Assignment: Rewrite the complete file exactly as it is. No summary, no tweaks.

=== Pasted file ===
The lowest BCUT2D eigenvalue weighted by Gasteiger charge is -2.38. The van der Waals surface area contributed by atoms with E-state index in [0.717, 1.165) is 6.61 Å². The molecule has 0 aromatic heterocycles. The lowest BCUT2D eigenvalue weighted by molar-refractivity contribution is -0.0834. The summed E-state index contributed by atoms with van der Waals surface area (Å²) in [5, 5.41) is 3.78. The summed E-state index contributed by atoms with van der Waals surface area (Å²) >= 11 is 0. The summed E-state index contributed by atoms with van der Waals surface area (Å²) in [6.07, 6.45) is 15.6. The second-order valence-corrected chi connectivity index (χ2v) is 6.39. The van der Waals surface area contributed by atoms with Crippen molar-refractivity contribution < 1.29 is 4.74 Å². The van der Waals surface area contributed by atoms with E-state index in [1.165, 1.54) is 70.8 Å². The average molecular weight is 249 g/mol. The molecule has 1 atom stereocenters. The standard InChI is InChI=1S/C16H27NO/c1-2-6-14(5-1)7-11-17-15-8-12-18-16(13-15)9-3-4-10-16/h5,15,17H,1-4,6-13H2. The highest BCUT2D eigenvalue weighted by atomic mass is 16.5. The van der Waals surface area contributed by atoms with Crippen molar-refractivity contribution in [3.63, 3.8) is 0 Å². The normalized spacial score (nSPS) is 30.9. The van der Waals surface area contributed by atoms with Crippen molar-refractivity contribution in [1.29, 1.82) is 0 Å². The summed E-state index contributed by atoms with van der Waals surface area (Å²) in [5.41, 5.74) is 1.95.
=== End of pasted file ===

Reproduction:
The lowest BCUT2D eigenvalue weighted by Gasteiger charge is -2.38. The van der Waals surface area contributed by atoms with E-state index in [0.717, 1.165) is 6.61 Å². The molecule has 0 aromatic heterocycles. The lowest BCUT2D eigenvalue weighted by molar-refractivity contribution is -0.0834. The summed E-state index contributed by atoms with van der Waals surface area (Å²) in [5, 5.41) is 3.78. The summed E-state index contributed by atoms with van der Waals surface area (Å²) >= 11 is 0. The summed E-state index contributed by atoms with van der Waals surface area (Å²) in [6.07, 6.45) is 15.6. The second-order valence-corrected chi connectivity index (χ2v) is 6.39. The van der Waals surface area contributed by atoms with Crippen molar-refractivity contribution < 1.29 is 4.74 Å². The van der Waals surface area contributed by atoms with E-state index in [1.165, 1.54) is 70.8 Å². The average molecular weight is 249 g/mol. The molecule has 1 atom stereocenters. The standard InChI is InChI=1S/C16H27NO/c1-2-6-14(5-1)7-11-17-15-8-12-18-16(13-15)9-3-4-10-16/h5,15,17H,1-4,6-13H2. The highest BCUT2D eigenvalue weighted by atomic mass is 16.5. The van der Waals surface area contributed by atoms with Crippen molar-refractivity contribution in [3.63, 3.8) is 0 Å². The normalized spacial score (nSPS) is 30.9. The van der Waals surface area contributed by atoms with Crippen molar-refractivity contribution in [1.29, 1.82) is 0 Å². The summed E-state index contributed by atoms with van der Waals surface area (Å²) in [5.41, 5.74) is 1.95.